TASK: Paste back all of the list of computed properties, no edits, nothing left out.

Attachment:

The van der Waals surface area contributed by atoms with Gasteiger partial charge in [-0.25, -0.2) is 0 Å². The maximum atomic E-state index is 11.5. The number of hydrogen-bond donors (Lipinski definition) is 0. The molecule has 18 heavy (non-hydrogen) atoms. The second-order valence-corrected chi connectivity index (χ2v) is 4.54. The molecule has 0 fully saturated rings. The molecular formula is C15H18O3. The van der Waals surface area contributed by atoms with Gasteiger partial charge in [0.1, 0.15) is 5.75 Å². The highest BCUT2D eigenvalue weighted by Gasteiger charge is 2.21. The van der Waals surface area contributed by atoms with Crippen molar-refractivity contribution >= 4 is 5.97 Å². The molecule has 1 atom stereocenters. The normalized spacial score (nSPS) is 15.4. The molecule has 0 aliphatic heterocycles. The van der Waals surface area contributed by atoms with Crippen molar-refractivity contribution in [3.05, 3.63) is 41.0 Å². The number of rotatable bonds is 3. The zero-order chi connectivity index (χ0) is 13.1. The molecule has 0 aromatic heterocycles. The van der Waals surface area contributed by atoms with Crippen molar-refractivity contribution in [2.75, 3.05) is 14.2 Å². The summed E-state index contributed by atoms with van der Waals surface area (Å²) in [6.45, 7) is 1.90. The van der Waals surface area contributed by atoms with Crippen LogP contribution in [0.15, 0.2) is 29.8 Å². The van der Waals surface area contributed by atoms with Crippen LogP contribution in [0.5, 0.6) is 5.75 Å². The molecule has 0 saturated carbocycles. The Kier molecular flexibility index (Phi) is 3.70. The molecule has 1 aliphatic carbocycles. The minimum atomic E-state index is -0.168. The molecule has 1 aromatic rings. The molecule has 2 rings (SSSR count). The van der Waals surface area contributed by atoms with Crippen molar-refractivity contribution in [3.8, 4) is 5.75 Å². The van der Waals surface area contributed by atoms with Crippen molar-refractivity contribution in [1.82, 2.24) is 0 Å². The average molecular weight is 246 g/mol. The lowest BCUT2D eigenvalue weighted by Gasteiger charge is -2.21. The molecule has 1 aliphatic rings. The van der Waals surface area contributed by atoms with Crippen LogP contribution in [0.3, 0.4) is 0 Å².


The van der Waals surface area contributed by atoms with Gasteiger partial charge in [-0.25, -0.2) is 0 Å². The maximum atomic E-state index is 11.5. The number of hydrogen-bond donors (Lipinski definition) is 0. The molecule has 18 heavy (non-hydrogen) atoms. The second-order valence-corrected chi connectivity index (χ2v) is 4.54. The molecule has 0 fully saturated rings. The molecular formula is C15H18O3. The van der Waals surface area contributed by atoms with Gasteiger partial charge in [0.1, 0.15) is 5.75 Å². The highest BCUT2D eigenvalue weighted by Gasteiger charge is 2.21. The van der Waals surface area contributed by atoms with Crippen molar-refractivity contribution >= 4 is 5.97 Å². The molecule has 1 atom stereocenters. The normalized spacial score (nSPS) is 15.4. The molecule has 0 aliphatic heterocycles. The van der Waals surface area contributed by atoms with Crippen molar-refractivity contribution in [3.05, 3.63) is 41.0 Å². The number of rotatable bonds is 3. The zero-order chi connectivity index (χ0) is 13.1. The molecule has 0 aromatic heterocycles. The van der Waals surface area contributed by atoms with Crippen molar-refractivity contribution in [2.75, 3.05) is 14.2 Å². The summed E-state index contributed by atoms with van der Waals surface area (Å²) in [6.45, 7) is 1.90. The van der Waals surface area contributed by atoms with Crippen LogP contribution in [0.15, 0.2) is 29.8 Å². The van der Waals surface area contributed by atoms with Crippen LogP contribution in [0.5, 0.6) is 5.75 Å². The molecule has 0 saturated carbocycles. The Kier molecular flexibility index (Phi) is 3.70. The molecule has 1 aliphatic carbocycles. The minimum atomic E-state index is -0.168. The molecule has 1 aromatic rings. The molecule has 2 rings (SSSR count). The van der Waals surface area contributed by atoms with Crippen molar-refractivity contribution in [3.8, 4) is 5.75 Å². The van der Waals surface area contributed by atoms with Crippen molar-refractivity contribution in [1.82, 2.24) is 0 Å². The average molecular weight is 246 g/mol. The lowest BCUT2D eigenvalue weighted by Gasteiger charge is -2.21. The molecule has 1 aliphatic rings. The van der Waals surface area contributed by atoms with Crippen LogP contribution in [0.3, 0.4) is 0 Å².